Cloud computing services have reshaped the landscape for how companies conduct their business operations. Certain data center infrastructures are no longer needed on-site for many businesses, as they can send and receive necessary data from off-site locations through the cloud. But like any project that isn’t right in front of you, there’s room for concern on what to do if something goes wrong; and with big data on the rise, large organizations have begun to lead the way for taking the necessary steps to minimizing risk.
Learn From the Big Players
Want to hear a baffling statistic? According to a 2013 report from Science Daily, 90 percent of all data in the world was created over the previous two years. Talk about an information explosion- information is being downloaded and uploaded in the digital space at an astonishing rate. The world of information is changing; and companies are working to keep up.
Some of the largest companies in the world need large and robust data centers in order to keep up with the flow of information. Questions obviously arrive from this idea- How much network infrastructure does my business need? How many data centers are necessary? Where should they be stationed? An average person may think that a company such as Google or Facebook would want central data center hubs in places like Los Angeles or New York- think again. Many large corporations are utilizing remote data centers from uncommon locations, to help minimize the chance or natural disasters crippling their business:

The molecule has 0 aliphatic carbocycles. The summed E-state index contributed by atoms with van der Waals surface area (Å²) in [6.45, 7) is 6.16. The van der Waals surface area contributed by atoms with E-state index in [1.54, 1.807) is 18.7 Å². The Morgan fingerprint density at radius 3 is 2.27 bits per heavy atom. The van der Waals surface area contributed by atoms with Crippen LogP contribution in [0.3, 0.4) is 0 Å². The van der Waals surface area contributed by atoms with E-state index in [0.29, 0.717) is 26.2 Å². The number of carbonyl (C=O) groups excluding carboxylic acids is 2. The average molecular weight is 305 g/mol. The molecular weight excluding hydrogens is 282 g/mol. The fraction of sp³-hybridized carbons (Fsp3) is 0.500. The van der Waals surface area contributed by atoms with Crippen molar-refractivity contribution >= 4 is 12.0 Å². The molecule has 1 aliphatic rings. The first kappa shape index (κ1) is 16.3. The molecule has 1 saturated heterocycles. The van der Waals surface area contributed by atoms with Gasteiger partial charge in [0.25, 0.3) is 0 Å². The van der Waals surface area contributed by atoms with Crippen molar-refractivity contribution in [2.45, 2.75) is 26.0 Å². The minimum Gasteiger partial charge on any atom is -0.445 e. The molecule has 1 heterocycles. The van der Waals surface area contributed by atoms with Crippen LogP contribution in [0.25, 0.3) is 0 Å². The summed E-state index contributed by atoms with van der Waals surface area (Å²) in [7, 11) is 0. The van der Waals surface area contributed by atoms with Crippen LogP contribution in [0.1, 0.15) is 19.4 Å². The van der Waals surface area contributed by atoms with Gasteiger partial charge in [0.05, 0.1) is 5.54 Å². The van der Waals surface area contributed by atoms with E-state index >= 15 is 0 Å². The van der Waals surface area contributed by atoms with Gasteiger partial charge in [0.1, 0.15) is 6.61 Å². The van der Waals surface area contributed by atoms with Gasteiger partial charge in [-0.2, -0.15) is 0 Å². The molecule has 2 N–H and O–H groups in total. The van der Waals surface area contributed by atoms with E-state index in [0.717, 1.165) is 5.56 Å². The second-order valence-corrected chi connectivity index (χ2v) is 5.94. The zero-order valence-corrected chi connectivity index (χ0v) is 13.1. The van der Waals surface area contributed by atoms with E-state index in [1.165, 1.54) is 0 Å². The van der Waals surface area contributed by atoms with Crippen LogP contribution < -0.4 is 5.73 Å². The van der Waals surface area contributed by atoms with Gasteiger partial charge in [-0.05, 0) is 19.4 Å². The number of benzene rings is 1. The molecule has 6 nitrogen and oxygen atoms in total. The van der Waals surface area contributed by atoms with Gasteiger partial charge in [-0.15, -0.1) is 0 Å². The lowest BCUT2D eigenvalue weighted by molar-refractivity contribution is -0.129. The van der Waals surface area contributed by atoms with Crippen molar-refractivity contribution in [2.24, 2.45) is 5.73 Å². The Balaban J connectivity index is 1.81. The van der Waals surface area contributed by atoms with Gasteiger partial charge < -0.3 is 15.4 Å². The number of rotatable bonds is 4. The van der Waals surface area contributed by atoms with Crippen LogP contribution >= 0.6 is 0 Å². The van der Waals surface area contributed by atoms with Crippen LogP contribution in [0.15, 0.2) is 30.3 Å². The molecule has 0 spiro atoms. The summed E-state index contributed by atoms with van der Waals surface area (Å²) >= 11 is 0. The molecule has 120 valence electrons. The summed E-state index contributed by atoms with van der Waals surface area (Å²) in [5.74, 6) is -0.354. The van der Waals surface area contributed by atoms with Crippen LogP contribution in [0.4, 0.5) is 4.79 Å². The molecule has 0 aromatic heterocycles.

Google– Nationally, Google has data centers in places like Iowa, Oklahoma, Oregon, and South Carolina. Globally, Google has data centers in locations like Chile, Finland, Ireland, and Singapore.
Facebook- Nationally, Facebook has data centers in Oregon, and North Carolina. Facebook also leases nine data centers throughout California, and now has an international presence with a data center in Sweden.
Twitter- Twitter has one of the world’s largest data centers in Atlanta, measuring around 990,000 square feet. Twitter also has locations in San Francisco, Massachusetts, and Salt Lake City.
Amazon- Amazon has large data center hubs in Virginia, California, and Oregon. They also have international locations in Brazil, Ireland, Singapore, Sydney, and several more.
What to Take Away
So now you’re familiar with some of the data center locations of some of the biggest companies in the world…
SO WHAT’S THE POINT? The point here is that if you and your business have, or are beginning to transition into off site data centers that provide cloud computing services, there are factors (other than cost) that you need to consider.
Climate& Location- Look at what all of these big players have in common. If we focus only on their US presence, companies like locations in which climate is favorable, and hazards are minimal. Not many of these data center locations are in incredibly warm regions. Sure California is nice and it can get hot, but companies that utilize regions like Oregon or Massachusetts can make sense because they’re places that are naturally cooler, thus reducing the cost and risk of climate control for all of the data servers companies will need.
Natural Disasters- Not to state the obvious, but take note from these larger companies, and avoid regions that can be impacted by large weather disasters. Avoiding Tornado Alley in the Central US, or places like Florida where hurricanes and flooding can run rampant may seem like no-brainers, but they help remind business owners what to consider when choosing on offsite data center.
If you’re looking to move to the cloud, or are a cloud services provider yourself, learn how we can help with any decommissioned network and data center hardware you or your customers may have with our industry leading Asset Recovery Program.
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